Origins of liberalism
« Liberal Protestantism », though not organised as a movement, encompassed a wide variety of themes and movements more or less related to each other.
Liberal Protestantism originated in the 16th century with Castellion and Socin. In the 18th century the philosophy of the Enlightenment favoured its development. It influenced university Protestant theology in Switzerland, as well as the teaching at the Lausanne seminary created by Antoine Court to train French pastors during the years of persecution.
Liberal Protestantism expanded and was theologically confirmed at the beginning of the 19th century by the work of the German Frederic Schleiermacher, introduced in France by Pastor Samuel Vincent. Until World War I, Schleiermacher’s views predominated in university theology in Germany, but somewhat less in France.
Characteristics of Liberalism
In the 19th century many French Protestant intellectuals adopted liberal trends. These had the following characteristics :
- Much attention was given to culture. As Schleiermacher put it, a « Barbarian Christianity » was not wanted which meant that Christianity must not lag behind modern ideas and values. Pastors and worshippers alike were expected to have a solid general education, and to be able to participate in the main debates on current issues. Pastor S. Vincent tried to promote French Protestant theological culture by means of a revue.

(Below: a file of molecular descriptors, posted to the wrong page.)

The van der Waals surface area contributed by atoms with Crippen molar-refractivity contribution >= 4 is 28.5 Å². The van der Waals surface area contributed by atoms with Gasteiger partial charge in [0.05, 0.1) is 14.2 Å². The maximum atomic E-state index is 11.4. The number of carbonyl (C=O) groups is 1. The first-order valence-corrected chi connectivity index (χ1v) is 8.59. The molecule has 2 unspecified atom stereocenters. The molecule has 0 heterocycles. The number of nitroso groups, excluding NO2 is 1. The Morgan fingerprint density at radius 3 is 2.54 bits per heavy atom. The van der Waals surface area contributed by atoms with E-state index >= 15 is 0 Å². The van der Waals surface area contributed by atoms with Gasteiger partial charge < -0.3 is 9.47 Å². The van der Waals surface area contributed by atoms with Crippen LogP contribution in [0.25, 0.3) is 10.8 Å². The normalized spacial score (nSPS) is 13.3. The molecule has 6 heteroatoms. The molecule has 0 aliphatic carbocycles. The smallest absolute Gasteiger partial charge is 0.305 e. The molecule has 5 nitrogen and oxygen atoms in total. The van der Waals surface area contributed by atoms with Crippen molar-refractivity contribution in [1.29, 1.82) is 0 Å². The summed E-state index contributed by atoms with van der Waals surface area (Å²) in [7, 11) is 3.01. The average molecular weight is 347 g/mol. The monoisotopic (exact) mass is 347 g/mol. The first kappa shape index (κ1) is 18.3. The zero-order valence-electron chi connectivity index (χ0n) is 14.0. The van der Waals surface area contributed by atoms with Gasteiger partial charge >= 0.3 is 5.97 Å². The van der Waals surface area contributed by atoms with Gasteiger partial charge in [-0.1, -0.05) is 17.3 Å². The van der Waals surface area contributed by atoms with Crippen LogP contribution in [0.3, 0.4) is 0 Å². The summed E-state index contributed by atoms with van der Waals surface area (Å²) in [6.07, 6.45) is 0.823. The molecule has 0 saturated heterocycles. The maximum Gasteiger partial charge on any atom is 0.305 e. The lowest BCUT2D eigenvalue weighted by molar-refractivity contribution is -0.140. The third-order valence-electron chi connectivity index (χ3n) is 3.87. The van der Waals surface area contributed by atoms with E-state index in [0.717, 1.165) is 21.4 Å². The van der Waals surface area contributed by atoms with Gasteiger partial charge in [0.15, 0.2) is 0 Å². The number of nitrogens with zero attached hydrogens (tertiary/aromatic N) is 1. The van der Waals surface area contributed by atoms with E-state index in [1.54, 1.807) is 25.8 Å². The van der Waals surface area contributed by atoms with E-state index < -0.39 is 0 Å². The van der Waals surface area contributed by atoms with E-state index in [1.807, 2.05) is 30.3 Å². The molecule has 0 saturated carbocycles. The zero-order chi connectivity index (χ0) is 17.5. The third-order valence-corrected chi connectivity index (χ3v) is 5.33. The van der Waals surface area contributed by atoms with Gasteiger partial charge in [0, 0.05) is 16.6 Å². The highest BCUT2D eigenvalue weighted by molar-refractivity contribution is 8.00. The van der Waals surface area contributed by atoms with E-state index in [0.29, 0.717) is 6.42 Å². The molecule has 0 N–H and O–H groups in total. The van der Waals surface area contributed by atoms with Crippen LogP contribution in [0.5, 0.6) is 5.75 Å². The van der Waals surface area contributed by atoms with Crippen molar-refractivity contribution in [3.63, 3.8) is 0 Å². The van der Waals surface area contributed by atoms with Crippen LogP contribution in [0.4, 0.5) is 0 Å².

- The refusal to oppose faith and reason. This led to the limitation of the supernatural in Christianity. Liberals wished for a faith well thought out. But, except for a few of them, they were neither rationalists nor unconditional intellectuals. They were influenced by the then prevailing romanticism, and insisted on religious experience, on concrete action, and on strict morality, all of which brought them close to Revivalists.
- A change in the notion of dogma, following Scleiermacher’s thinking. Dogma is not considered as a matter of faith, declaring what must be believed in. It is an expression of faith stating how a human group, within its own culture and with its own sensitivity, expresses its beliefs. It is therefore relative and can be revised.
- A study of the Bible, by applying to it the same philological and literary critique as that used for secular literature. As from 1850, the work of German scholars, notably those of the radical school in Tübingen, reached France. Reactions were varied : some were most enthusiastic, others more restrained, and still others overtly hostile, especially amongst those who feared for the overthrow of the Bible’s authority and the denial of the unique character of Jesus.
The ideas and methods of the liberals divided Protestantism. At the end of the 19th century, conflicts abated because the most extreme liberals had left the pastoral ministry. Debate moved to other subjects and became influenced by the movements of Fideo-symbolism and social Christianity.
- Sébastien Castellion (1515-1563)
- Revival Movements
- Social Christianity
- Friedrich Daniel Ernst Schleiermacher (1768-1834)